Bay Avenue is packed with festivalgoers.


SOMERS POINT – From delicious food from an array of vendors to face painting, crafter tents, pony rides and live music, there was something for all ages to enjoy Saturday at Somers Point’s Bayfest celebration.

Throngs of families strolled along historic Bay Avenue, between Pleasant and Annie avenues, to browse vendor tents and taste tantalizing seafood to gyros and barbecue during the all-day event, now in its 35th year.

The festival is the city’s most popular annual event, tracing its beginnings back to the Earth Day celebration in 1989.

Jillian and Martin Walley, of Mays Landing, and their 2-year-old daughter, Iyla, took in all of the sights and sounds of Bayfest and chatted with old friends.

The couple went to Mainland High School.

“I just like to see everybody that we grew up with and all of the vendors,” Jillian Walley said. “We love looking, especially with Iyla now. It’s nice to bring her and let her look at all the stuff. We like to shop local.”

Jillian Walley and her 2-year-old daughter, Iyla, enjoy the day. Dad, Martin Walley is behind them.

Martin Walley added, “It’s a lot of fun. It’s like a high school reunion.”

By noon, the family of three had already grabbed a bite to eat.

“We tried some food out and now we are going to look and shop around for her a little bit,” Jillian noted.

And in a very short time, the Walleys will be a family of four.

“I was due yesterday. Today, I am trying to walk out the baby,” said Jillian, who is pregnant with a baby girl.

Dana Park, of Stone Harbor, and 4-year-old son, Ted, made the most of their first trip to Bayfest.

“We love it,” Park said. “We just got soda from Pirate Pete’s.”

Pirate Pete’s is a popular soda truck with specialty beverages.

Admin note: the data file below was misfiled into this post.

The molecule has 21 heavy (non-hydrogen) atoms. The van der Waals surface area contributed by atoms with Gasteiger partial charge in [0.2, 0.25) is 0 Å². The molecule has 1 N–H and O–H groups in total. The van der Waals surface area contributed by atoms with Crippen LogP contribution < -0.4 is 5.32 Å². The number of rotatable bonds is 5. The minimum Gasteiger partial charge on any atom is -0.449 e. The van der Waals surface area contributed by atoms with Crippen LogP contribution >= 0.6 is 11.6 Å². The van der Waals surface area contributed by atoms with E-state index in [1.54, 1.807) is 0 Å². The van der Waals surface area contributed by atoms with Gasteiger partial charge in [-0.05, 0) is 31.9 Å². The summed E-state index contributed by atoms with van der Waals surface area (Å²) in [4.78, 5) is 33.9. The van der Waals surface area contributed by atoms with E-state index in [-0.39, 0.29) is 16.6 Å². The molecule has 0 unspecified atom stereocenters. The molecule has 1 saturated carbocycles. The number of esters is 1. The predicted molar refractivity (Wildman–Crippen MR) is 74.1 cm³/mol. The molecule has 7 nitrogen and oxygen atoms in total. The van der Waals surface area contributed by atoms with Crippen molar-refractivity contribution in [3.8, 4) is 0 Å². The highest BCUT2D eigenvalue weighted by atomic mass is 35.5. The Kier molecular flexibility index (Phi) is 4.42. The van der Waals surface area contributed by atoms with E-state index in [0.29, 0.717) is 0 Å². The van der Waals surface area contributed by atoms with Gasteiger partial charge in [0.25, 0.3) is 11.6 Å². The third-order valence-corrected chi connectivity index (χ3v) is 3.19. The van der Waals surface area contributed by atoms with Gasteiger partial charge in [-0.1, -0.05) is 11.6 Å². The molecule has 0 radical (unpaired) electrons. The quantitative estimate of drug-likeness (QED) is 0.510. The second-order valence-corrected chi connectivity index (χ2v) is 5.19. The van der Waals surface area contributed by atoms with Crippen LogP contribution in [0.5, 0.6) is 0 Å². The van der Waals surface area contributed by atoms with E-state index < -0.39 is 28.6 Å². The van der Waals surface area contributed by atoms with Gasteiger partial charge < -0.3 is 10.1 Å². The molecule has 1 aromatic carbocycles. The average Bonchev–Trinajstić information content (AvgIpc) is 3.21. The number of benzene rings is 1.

“Ted is drinking Blackbeard Black Cherry drink,” Park said.

Ted Park beams his soda smile as mom, Dana Park, smiles.

Looking at Ted, he appeared to have a wide smile, which was true in part, but about an inch long curl up his cheek of red coloring was a black cherry drink mustache.

Ted giggled.

“He is having so much fun,” Park said with a laugh. “He is a real ham.”

Megan Tice, of Hamilton, Mercer County, her 6-year-old son, Aidan, and his “mimi” or grandmother, Anne Marie Narcini, of New Egypt, browsed a crafters tent.

Narcini has a second home in Ocean City.

“We are down here for the weekend and we came over here for the day,” Tice said. “This is our first Bayfest and we are having a great time.”


When asked what Aidan thought about the day, he exclaimed, “I’m having fun!”

People weren’t the only ones enjoying the day. Gabriella Arabio and her father, Mike Arroyo, of Egg Harbor Township, brought their dogs, a dachshund named DJ and a boxer named Rosie, for the celebration.

While other dogs walked down Bay Avenue with their owners, others made their way around the bustling event in doggie strollers.

Throughout the day, visitors to the bayfront extravaganza kept amused, occupied and intrigued.

“The Shore Thing Band” performs.

On one end of Bay Avenue “The Shore Thing Band” played classic favorites. Crowds gathered around, sat and listened, clapped to the beat, sang along and a few people even danced.

At the other end of the avenue there were activities for children, including pony rides. Children were enthralled as they had their chance to ride their own pony, even if it was for just a little while on William Morrow beach.

Adjacent to the pony rides were the performers from the Grateful Dead cover band, Dead Reckoning.

They played favorite “Deadhead” tunes as the crowds danced and even amused themselves with hula hoops spinning around their hips.

Pony rides are among the children’s activities at Bayfest.
Gabriella Arabio and her father, Mike Arroyo, bring their dogs to the celebration.
Festivalgoers line up for gyros.
Megan Tice, at right, her son, Aidan, and her mother, Anne Marie Narcini, browse the vendor tents.
Bayfest is in its 35th year.
Categories: Somers Point

Nanette LoBiondo Galloway

Award winning journalist covering news, events and people of Atlantic County for more than 20 years.